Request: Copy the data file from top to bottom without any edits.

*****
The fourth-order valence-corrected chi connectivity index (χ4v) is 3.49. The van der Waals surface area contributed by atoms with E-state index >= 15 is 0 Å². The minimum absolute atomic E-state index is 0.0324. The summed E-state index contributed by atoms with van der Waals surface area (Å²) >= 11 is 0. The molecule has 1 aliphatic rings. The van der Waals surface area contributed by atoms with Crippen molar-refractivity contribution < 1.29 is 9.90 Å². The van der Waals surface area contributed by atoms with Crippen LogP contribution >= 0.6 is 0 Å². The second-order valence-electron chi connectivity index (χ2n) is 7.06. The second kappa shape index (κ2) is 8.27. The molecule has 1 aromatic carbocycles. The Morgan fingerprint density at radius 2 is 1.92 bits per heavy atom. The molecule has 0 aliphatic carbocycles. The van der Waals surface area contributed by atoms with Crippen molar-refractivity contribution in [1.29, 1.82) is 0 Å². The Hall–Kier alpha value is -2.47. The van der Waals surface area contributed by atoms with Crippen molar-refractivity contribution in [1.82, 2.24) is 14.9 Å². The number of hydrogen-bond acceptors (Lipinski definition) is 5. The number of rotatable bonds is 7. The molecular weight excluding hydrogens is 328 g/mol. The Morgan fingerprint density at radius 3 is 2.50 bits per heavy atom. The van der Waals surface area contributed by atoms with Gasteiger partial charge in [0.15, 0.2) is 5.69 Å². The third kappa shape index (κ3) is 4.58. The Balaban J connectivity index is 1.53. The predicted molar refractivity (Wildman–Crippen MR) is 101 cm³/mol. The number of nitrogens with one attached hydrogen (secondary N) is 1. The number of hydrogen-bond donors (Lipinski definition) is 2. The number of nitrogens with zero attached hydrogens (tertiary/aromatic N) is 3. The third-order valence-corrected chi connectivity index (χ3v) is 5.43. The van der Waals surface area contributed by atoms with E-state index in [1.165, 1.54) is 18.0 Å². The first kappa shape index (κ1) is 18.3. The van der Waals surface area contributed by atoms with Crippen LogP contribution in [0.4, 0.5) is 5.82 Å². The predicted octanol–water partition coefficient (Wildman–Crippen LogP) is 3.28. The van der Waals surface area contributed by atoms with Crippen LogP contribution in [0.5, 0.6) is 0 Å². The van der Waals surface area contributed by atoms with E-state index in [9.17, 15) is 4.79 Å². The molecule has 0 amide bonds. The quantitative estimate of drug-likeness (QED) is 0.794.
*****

The fourth-order valence-corrected chi connectivity index (χ4v) is 3.49. The van der Waals surface area contributed by atoms with E-state index >= 15 is 0 Å². The minimum absolute atomic E-state index is 0.0324. The summed E-state index contributed by atoms with van der Waals surface area (Å²) >= 11 is 0. The molecule has 1 aliphatic rings. The van der Waals surface area contributed by atoms with Crippen molar-refractivity contribution < 1.29 is 9.90 Å². The van der Waals surface area contributed by atoms with Crippen LogP contribution >= 0.6 is 0 Å². The second-order valence-electron chi connectivity index (χ2n) is 7.06. The second kappa shape index (κ2) is 8.27. The molecule has 1 aromatic carbocycles. The Morgan fingerprint density at radius 2 is 1.92 bits per heavy atom. The molecule has 0 aliphatic carbocycles. The van der Waals surface area contributed by atoms with Crippen molar-refractivity contribution in [1.29, 1.82) is 0 Å². The Hall–Kier alpha value is -2.47. The van der Waals surface area contributed by atoms with Crippen molar-refractivity contribution in [1.82, 2.24) is 14.9 Å². The number of hydrogen-bond acceptors (Lipinski definition) is 5. The number of rotatable bonds is 7. The molecular weight excluding hydrogens is 328 g/mol. The Morgan fingerprint density at radius 3 is 2.50 bits per heavy atom. The van der Waals surface area contributed by atoms with Gasteiger partial charge in [0.15, 0.2) is 5.69 Å². The third kappa shape index (κ3) is 4.58. The Balaban J connectivity index is 1.53. The predicted molar refractivity (Wildman–Crippen MR) is 101 cm³/mol. The number of nitrogens with one attached hydrogen (secondary N) is 1. The number of hydrogen-bond donors (Lipinski definition) is 2. The number of nitrogens with zero attached hydrogens (tertiary/aromatic N) is 3. The third-order valence-corrected chi connectivity index (χ3v) is 5.43. The van der Waals surface area contributed by atoms with E-state index in [1.165, 1.54) is 18.0 Å². The first kappa shape index (κ1) is 18.3. The van der Waals surface area contributed by atoms with Crippen LogP contribution in [0.4, 0.5) is 5.82 Å². The predicted octanol–water partition coefficient (Wildman–Crippen LogP) is 3.28. The van der Waals surface area contributed by atoms with Crippen LogP contribution in [0.5, 0.6) is 0 Å². The van der Waals surface area contributed by atoms with E-state index in [9.17, 15) is 4.79 Å². The molecule has 0 amide bonds. The quantitative estimate of drug-likeness (QED) is 0.794.